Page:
Joel Hayter



Joel received a BA in Mathematics from the University of Washington in 2004.  He received a JD from South Texas College of Law in 2011. His wife, Paula, received a Ph.D. from Texas A&M University in 2016 and is a clinical research associate.  They have two sons, Austin and Ashton.



Joel began working for Randy as a law clerk in 2008 and became an associate when he was licensed in 2011.



Joel is licensed to practice before the United States Court of Appeals for the Fifth Circuit; the United States District Court for the Southern District of Texas; and the Texas state courts.



Joel is a member of the Texas Criminal Defense Lawyers Association and the Harris County Criminal Lawyers Association. 



Joel presented a packet to a grand jury that resulted in a no-bill for a military veteran who was charged with assault on a public servant.

Joel obtained a dismissal for a restaurant manager charged with possession of a controlled substance.

Joel obtained a dismissal for an oil and gas well site manager charged with terroristic threat.

Joel obtained a dismissal for an oil and gas sales manager charged with public intoxication.


Joel obtained dismissals for a high school student charged with public intoxication, minor in possession of alcohol, and possession of drug paraphernalia.


Joel obtained a dismissal for a high school student charged with possession of marijuana.


Joel obtained dismissals for high school students charged with theft.



A mother whose son was arrested for an out-of-state felony possession of a forged instrument wrote the following email to Joel after he obtained an expunction of her son's arrest:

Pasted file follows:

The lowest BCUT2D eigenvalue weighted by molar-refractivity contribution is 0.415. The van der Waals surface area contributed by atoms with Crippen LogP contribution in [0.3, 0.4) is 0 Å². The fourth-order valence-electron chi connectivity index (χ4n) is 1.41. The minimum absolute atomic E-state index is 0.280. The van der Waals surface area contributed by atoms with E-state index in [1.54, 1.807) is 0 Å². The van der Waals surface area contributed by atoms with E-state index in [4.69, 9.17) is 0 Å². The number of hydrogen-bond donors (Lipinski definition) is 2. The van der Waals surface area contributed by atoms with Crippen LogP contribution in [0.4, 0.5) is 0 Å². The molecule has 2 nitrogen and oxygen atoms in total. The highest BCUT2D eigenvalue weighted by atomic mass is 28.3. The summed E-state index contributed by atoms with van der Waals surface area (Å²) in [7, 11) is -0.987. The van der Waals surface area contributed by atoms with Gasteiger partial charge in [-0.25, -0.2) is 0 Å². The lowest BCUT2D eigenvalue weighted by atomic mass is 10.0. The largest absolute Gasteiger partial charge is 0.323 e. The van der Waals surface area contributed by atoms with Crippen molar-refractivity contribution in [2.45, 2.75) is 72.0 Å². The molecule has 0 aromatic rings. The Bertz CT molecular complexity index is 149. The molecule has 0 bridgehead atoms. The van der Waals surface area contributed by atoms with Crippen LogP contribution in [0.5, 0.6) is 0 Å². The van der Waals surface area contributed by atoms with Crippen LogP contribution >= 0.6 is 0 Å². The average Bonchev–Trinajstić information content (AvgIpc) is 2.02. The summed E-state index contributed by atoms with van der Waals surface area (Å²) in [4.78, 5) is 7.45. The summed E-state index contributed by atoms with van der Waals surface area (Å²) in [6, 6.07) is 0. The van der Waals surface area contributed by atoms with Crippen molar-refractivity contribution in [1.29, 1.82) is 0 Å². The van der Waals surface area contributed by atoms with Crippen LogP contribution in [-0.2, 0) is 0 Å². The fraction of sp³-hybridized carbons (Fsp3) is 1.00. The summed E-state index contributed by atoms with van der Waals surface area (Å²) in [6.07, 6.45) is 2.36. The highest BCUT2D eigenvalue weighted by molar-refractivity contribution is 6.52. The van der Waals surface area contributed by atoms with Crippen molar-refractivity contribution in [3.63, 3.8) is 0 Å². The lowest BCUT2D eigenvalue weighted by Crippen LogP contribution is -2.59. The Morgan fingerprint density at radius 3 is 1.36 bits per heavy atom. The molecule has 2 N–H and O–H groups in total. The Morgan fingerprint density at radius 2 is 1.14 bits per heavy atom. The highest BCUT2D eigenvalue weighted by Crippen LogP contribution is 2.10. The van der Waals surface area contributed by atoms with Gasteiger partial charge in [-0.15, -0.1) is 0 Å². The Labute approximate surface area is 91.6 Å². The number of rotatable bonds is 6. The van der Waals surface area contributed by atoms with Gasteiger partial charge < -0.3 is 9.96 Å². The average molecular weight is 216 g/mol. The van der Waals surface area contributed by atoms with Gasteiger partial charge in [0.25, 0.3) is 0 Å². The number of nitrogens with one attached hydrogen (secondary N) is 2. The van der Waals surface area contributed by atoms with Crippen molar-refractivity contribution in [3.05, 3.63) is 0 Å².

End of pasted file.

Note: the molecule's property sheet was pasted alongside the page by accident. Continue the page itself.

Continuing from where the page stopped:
"Our whole family agrees that you've been exactly what anyone could hope for in an attorney, the whole package.  We are extremely grateful to have found you and for your assistance throughout this stressful experience."

Floyd Blount, serving a 30-year sentence for aggravated assault, wrote the following letter to Joel after the conclusion of his habeas corpus proceeding:


"I just want to thank you for all your hard work that everyone did for me in this case.  I believe each and every one of you are tremendous lawyers.  Thank you, and may God bless you and your families greatly.  I believe He already has, because y'all are truly gifted."


Joseph Flores, serving a life sentence for attempted capital murder of a police officer and 60 years for aggravated robbery, wrote the following letter to Joel while his habeas corpus proceeding was pending:


“I am writing you these few lines just to wish you and your loved ones a Merry Christmas and Happy New Year.  I also wanted to thank you for all the wonderful work you are doing on my behalf . . . .  You seem to be a very sincere man with integrity and honor, which is something you don’t find too much anymore on either side of the justice system.  I am very thankful to have you representing me and even more thankful to have met you.”


John Gillum, serving a 65-year sentence for murder, wrote the following letter to Joel after receiving the habeas corpus application, brief, and exhibits that he filed on his behalf:


“Please allow me to commend you on such a well done job.  It is ‘short and sweet’ as the saying goes, straight to the point, nothing unnecessary, long, and drawn out . . . .  Thank you very much for your time and help.  I really appreciate it.  God bless you, your endeavors, and your family.”


An oil and gas well site manager wrote the following email to Joel after she obtained a dismissal of her terroristic threat case on the eve of trial.

"Sincere thanks and gratitude for your work done on my case. It feels so good to be reaching the end of this fiasco! You are fantastic."